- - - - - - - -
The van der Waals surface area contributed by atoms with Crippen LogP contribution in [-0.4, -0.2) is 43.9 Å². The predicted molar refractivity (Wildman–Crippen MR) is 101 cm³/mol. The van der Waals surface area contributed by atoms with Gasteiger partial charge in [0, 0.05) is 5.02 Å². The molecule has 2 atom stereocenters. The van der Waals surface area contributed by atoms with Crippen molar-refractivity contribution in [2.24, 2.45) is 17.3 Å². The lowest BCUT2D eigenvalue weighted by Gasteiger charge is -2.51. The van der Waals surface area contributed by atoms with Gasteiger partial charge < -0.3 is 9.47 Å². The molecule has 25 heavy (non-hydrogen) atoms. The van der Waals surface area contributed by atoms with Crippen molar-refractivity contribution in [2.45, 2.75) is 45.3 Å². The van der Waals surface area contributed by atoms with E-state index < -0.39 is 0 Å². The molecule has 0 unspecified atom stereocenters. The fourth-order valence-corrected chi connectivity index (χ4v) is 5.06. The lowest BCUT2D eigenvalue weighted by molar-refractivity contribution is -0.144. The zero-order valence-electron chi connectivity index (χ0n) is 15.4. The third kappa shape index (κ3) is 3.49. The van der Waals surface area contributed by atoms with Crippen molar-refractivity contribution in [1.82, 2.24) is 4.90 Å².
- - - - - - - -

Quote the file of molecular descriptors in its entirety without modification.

The van der Waals surface area contributed by atoms with Crippen LogP contribution in [-0.4, -0.2) is 43.9 Å². The predicted molar refractivity (Wildman–Crippen MR) is 101 cm³/mol. The van der Waals surface area contributed by atoms with Gasteiger partial charge in [0, 0.05) is 5.02 Å². The molecule has 2 atom stereocenters. The van der Waals surface area contributed by atoms with Crippen molar-refractivity contribution in [2.24, 2.45) is 17.3 Å². The lowest BCUT2D eigenvalue weighted by Gasteiger charge is -2.51. The van der Waals surface area contributed by atoms with Gasteiger partial charge < -0.3 is 9.47 Å². The molecule has 25 heavy (non-hydrogen) atoms. The van der Waals surface area contributed by atoms with Crippen molar-refractivity contribution in [2.45, 2.75) is 45.3 Å². The van der Waals surface area contributed by atoms with E-state index < -0.39 is 0 Å². The molecule has 0 unspecified atom stereocenters. The fourth-order valence-corrected chi connectivity index (χ4v) is 5.06. The lowest BCUT2D eigenvalue weighted by molar-refractivity contribution is -0.144. The zero-order valence-electron chi connectivity index (χ0n) is 15.4. The third kappa shape index (κ3) is 3.49. The van der Waals surface area contributed by atoms with Crippen molar-refractivity contribution in [1.82, 2.24) is 4.90 Å².